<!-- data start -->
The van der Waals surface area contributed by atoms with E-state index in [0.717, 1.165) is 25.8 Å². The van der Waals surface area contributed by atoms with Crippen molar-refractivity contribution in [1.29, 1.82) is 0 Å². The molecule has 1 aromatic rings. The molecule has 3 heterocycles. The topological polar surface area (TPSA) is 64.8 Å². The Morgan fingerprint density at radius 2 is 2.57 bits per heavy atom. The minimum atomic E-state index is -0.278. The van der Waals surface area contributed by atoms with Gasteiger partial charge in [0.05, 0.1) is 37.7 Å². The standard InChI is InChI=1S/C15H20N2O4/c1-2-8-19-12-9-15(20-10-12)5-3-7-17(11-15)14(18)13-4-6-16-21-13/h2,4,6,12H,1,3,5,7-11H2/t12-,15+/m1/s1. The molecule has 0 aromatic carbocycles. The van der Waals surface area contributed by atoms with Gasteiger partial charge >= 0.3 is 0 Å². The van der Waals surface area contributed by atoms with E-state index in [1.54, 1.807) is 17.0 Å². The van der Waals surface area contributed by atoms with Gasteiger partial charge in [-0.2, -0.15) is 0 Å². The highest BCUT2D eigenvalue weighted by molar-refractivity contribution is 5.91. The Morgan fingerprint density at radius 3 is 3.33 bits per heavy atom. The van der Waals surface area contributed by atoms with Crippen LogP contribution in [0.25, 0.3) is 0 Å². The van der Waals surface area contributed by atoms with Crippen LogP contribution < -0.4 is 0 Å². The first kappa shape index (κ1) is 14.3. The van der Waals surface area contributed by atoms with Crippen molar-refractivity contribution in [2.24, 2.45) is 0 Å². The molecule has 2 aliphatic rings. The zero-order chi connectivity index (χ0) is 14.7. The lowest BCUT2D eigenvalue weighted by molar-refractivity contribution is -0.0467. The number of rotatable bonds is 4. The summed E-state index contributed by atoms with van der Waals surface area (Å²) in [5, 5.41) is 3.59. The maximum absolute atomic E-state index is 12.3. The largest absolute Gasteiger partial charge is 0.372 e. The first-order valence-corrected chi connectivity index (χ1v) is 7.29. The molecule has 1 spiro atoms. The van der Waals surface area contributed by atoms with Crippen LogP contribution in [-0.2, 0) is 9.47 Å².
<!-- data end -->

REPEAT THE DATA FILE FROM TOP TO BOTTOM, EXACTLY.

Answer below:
The van der Waals surface area contributed by atoms with E-state index in [0.717, 1.165) is 25.8 Å². The van der Waals surface area contributed by atoms with Crippen molar-refractivity contribution in [1.29, 1.82) is 0 Å². The molecule has 1 aromatic rings. The molecule has 3 heterocycles. The topological polar surface area (TPSA) is 64.8 Å². The Morgan fingerprint density at radius 2 is 2.57 bits per heavy atom. The minimum atomic E-state index is -0.278. The van der Waals surface area contributed by atoms with Gasteiger partial charge in [0.05, 0.1) is 37.7 Å². The standard InChI is InChI=1S/C15H20N2O4/c1-2-8-19-12-9-15(20-10-12)5-3-7-17(11-15)14(18)13-4-6-16-21-13/h2,4,6,12H,1,3,5,7-11H2/t12-,15+/m1/s1. The molecule has 0 aromatic carbocycles. The van der Waals surface area contributed by atoms with Gasteiger partial charge >= 0.3 is 0 Å². The van der Waals surface area contributed by atoms with E-state index in [1.54, 1.807) is 17.0 Å². The van der Waals surface area contributed by atoms with Gasteiger partial charge in [-0.2, -0.15) is 0 Å². The highest BCUT2D eigenvalue weighted by molar-refractivity contribution is 5.91. The Morgan fingerprint density at radius 3 is 3.33 bits per heavy atom. The van der Waals surface area contributed by atoms with Crippen LogP contribution in [0.25, 0.3) is 0 Å². The van der Waals surface area contributed by atoms with Crippen LogP contribution < -0.4 is 0 Å². The first kappa shape index (κ1) is 14.3. The van der Waals surface area contributed by atoms with Crippen molar-refractivity contribution in [2.24, 2.45) is 0 Å². The molecule has 2 aliphatic rings. The zero-order chi connectivity index (χ0) is 14.7. The lowest BCUT2D eigenvalue weighted by molar-refractivity contribution is -0.0467. The number of rotatable bonds is 4. The summed E-state index contributed by atoms with van der Waals surface area (Å²) in [5, 5.41) is 3.59. The maximum absolute atomic E-state index is 12.3. The largest absolute Gasteiger partial charge is 0.372 e. The first-order valence-corrected chi connectivity index (χ1v) is 7.29. The molecule has 1 spiro atoms. The van der Waals surface area contributed by atoms with Crippen LogP contribution in [-0.2, 0) is 9.47 Å².